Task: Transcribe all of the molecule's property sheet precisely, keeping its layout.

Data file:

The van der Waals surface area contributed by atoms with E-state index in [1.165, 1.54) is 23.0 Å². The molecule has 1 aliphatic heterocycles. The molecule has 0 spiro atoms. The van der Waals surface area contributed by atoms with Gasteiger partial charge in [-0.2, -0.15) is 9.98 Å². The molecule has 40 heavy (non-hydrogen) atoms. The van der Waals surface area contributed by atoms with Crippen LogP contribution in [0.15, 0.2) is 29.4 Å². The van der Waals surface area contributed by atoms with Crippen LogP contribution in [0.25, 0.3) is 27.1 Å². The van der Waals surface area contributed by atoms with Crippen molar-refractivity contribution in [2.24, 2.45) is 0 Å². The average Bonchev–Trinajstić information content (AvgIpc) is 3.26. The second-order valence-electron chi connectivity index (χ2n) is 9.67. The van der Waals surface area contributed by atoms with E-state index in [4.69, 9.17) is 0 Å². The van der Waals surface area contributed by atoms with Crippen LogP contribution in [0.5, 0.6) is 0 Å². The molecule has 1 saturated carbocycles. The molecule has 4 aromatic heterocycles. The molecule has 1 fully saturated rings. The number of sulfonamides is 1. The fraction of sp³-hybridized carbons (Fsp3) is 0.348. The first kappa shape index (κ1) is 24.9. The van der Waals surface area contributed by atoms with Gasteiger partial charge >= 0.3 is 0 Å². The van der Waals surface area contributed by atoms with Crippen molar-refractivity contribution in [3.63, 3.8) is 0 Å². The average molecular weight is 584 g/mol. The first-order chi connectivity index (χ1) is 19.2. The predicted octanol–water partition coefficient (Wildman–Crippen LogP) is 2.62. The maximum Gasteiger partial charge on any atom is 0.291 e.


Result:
The van der Waals surface area contributed by atoms with E-state index in [1.165, 1.54) is 23.0 Å². The molecule has 1 aliphatic heterocycles. The molecule has 0 spiro atoms. The van der Waals surface area contributed by atoms with Gasteiger partial charge in [-0.2, -0.15) is 9.98 Å². The molecule has 40 heavy (non-hydrogen) atoms. The van der Waals surface area contributed by atoms with Crippen LogP contribution in [0.15, 0.2) is 29.4 Å². The van der Waals surface area contributed by atoms with Crippen LogP contribution in [0.25, 0.3) is 27.1 Å². The van der Waals surface area contributed by atoms with Crippen molar-refractivity contribution in [2.24, 2.45) is 0 Å². The average Bonchev–Trinajstić information content (AvgIpc) is 3.26. The second-order valence-electron chi connectivity index (χ2n) is 9.67. The van der Waals surface area contributed by atoms with E-state index in [4.69, 9.17) is 0 Å². The van der Waals surface area contributed by atoms with Crippen LogP contribution in [0.5, 0.6) is 0 Å². The molecule has 1 saturated carbocycles. The molecule has 4 aromatic heterocycles. The molecule has 1 fully saturated rings. The number of sulfonamides is 1. The fraction of sp³-hybridized carbons (Fsp3) is 0.348. The first kappa shape index (κ1) is 24.9. The van der Waals surface area contributed by atoms with Gasteiger partial charge >= 0.3 is 0 Å². The van der Waals surface area contributed by atoms with Crippen molar-refractivity contribution in [3.63, 3.8) is 0 Å². The average molecular weight is 584 g/mol. The first-order chi connectivity index (χ1) is 19.2. The predicted octanol–water partition coefficient (Wildman–Crippen LogP) is 2.62. The maximum Gasteiger partial charge on any atom is 0.291 e.